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Saskatchewan Gets On Board the Oil Sands Train

Sask_oil_sands
Saskatchewan’s oil sands deposit is contained within the Mannville Group of the Western Canadian Sedimentary Basin which was deposited across B.C., Alberta, Saskatchewan, Manitoba and the US. Click to enlarge.

The Canadian province of Saskatchewan, the eastern neighbor of Alberta, the locus of the oil sands boom in Canada, held its first public offering of oil sands rights at its 16 Aug sale. Saskatchewan holds oil and gas sales six times a year.

The auction raised about C$38 million in total. Sales of the new oil sands dispositions included six oil sands exploration licenses that attracted C$3.3 million in bonus bids.

The highest price paid for an oil sands parcel came from Petroland Services Ltd., with a bid of more than $1 million or $108 per hectare for a 36-section oil sands exploration licence located north of the Clearwater River in northwest Saskatchewan.

This historic sale also heralds the beginning of a potential new oil sands industry in Saskatchewan.

—Government Relations Minister Harry Van Mulligen

Another provincial first in the August sale was the awarding of oil shale exploration permits under the competitive work commitment process. Two permits were issued, both in the Hudson Bay area. One was issued to Noble Hydrocarbons Alta Ltd. with a commitment to spend over $1 million on 38,000 hectares. The other was awarded to Cavalier Land Ltd. on the basis of a commitment to spend over $300,000 in exploration on 34,000 hectares.

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Alberta’s three primary oil sands deposits. Click to enlarge.

Saskatchewan’s oil sands deposit is contained within the Mannville Group of the Western Canadian Sedimentary Basin which was deposited across B.C., Alberta, Saskatchewan, Manitoba and the US. However, to date, Alberta contains the only three major known economic oil sand deposits: Peace River, Athabasca and Cold Lake, with Athabasca being the largest. (See chart at right.)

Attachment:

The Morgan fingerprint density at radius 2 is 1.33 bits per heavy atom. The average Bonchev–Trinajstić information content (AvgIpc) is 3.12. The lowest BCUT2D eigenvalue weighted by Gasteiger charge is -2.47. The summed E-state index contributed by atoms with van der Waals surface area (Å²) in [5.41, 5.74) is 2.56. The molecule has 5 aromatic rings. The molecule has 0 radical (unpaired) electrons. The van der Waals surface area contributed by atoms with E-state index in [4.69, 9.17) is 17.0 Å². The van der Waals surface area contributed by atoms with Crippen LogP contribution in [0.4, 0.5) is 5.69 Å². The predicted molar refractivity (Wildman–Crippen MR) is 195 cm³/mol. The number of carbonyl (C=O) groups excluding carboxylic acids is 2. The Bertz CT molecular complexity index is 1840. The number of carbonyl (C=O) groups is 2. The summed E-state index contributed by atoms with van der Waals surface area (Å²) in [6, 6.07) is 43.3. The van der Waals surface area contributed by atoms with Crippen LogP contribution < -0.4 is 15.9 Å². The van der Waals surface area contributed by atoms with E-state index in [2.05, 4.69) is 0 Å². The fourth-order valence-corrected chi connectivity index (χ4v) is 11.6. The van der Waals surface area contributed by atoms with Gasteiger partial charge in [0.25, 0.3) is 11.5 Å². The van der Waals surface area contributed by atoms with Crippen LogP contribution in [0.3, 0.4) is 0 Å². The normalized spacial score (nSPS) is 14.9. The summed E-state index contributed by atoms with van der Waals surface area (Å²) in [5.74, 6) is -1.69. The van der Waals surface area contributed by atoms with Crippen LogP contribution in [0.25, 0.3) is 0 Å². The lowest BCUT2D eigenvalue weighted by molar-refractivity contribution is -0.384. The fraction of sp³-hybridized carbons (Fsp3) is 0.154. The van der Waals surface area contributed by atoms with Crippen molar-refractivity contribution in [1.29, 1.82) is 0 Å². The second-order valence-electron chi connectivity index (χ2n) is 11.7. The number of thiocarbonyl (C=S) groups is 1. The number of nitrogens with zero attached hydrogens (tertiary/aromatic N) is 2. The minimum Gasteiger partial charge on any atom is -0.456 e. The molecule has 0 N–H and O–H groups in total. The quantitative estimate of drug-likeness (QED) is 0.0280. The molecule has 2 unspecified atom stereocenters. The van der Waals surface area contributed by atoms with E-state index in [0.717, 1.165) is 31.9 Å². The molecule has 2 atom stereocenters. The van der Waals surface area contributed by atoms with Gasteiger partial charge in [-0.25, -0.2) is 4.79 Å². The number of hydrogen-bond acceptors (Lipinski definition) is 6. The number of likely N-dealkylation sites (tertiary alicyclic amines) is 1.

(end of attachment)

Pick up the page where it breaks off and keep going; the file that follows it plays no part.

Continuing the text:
While there was some oil sands exploration and activity in Saskatchewan in the 1970s, it was limited. Drilling identified a resource, but exploitation of the oil sands was deemed uneconomic due to technological limitations.

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Comments

Brad

Thats not surprising considering we supposedly have almost as much oil as alberta does, I'm worried to see what happens to my province once people start rushing in for work, I mean we only have a million people in this province, and I like it that way.

q

I would think that development in Saskatchewan will be much slower and smaller given all the challanges already faced by companies in Alberta. Shortage of workers, high costs of materials, lack of power, etc.

Given the large project cost increases in Alberta they will be far more careful in Saskatchewan.

David Mustoe

I object to greencarcongress using the term "oil sand". It is tar sand. It requires much more energy and pollution to turn it into oil. We should not aid them in hiding the fact that we are now dipping into the dirtier resource to fuel the SUVs.

Dave Mustoe

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